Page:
Algorithms for finding structure in data have become increasingly important both as tools for scientific data analysis and as models of human learning, yet they suffer from a critical limitation. Scientists discover qualitatively new forms of structure in observed data: For instance, Linnaeus recognized the hierarchical organization of biological species, and Mendeleev recognized the periodic structure of the chemical elements. Analogous insights play a pivotal role in cognitive development: Children discover that object category labels can be organized into hierarchies, friendship networks are organized into cliques, and comparative relations (e.g., “bigger than” or “better than”) respect a transitive order. Standard algorithms, however, can only learn structures of a single form that must be specified in advance: For instance, algorithms for hierarchical clustering create tree structures, whereas algorithms for dimensionality-reduction create low-dimensional spaces. Here, we present a computational model that learns structures of many different forms and that discovers which form is best for a given dataset. The model makes probabilistic inferences over a space of graph grammars representing trees, linear orders, multidimensional spaces, rings, dominance hierarchies, cliques, and other forms and successfully discovers the underlying structure of a variety of physical, biological, and social domains. Our approach brings structure learning methods closer to human abilities and may lead to a deeper computational understanding of cognitive development.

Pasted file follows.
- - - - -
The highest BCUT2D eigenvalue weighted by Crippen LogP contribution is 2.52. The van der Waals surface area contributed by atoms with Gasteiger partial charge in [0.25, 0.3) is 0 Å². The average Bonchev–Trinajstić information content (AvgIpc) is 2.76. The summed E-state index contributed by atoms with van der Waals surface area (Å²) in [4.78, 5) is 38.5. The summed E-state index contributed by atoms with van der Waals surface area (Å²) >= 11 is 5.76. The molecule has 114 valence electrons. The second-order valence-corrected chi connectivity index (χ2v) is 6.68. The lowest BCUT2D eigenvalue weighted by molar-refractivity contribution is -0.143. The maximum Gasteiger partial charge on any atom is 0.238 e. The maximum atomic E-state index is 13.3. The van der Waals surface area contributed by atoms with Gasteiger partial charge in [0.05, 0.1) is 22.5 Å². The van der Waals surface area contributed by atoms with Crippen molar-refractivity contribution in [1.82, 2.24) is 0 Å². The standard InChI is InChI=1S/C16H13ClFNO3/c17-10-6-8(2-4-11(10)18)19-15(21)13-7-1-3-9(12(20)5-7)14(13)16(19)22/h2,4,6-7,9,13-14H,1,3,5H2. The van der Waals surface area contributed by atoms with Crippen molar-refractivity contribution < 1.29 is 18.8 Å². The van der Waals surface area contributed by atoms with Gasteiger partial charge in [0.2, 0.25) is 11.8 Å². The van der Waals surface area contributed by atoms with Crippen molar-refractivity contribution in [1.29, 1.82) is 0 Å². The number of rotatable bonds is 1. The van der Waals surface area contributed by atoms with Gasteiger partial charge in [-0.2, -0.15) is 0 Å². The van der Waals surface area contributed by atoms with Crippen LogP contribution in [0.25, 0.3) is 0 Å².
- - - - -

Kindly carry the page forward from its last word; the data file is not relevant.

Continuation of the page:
Friday, August 29, 2008
The discovery of structural form
Charles Kemp and Tenenbaum present a computational model that learns structures of many different forms and that discovers which form is best for a given dataset. Their article in PNAS is open access, so you can follow this link to the detailed discussion and figures.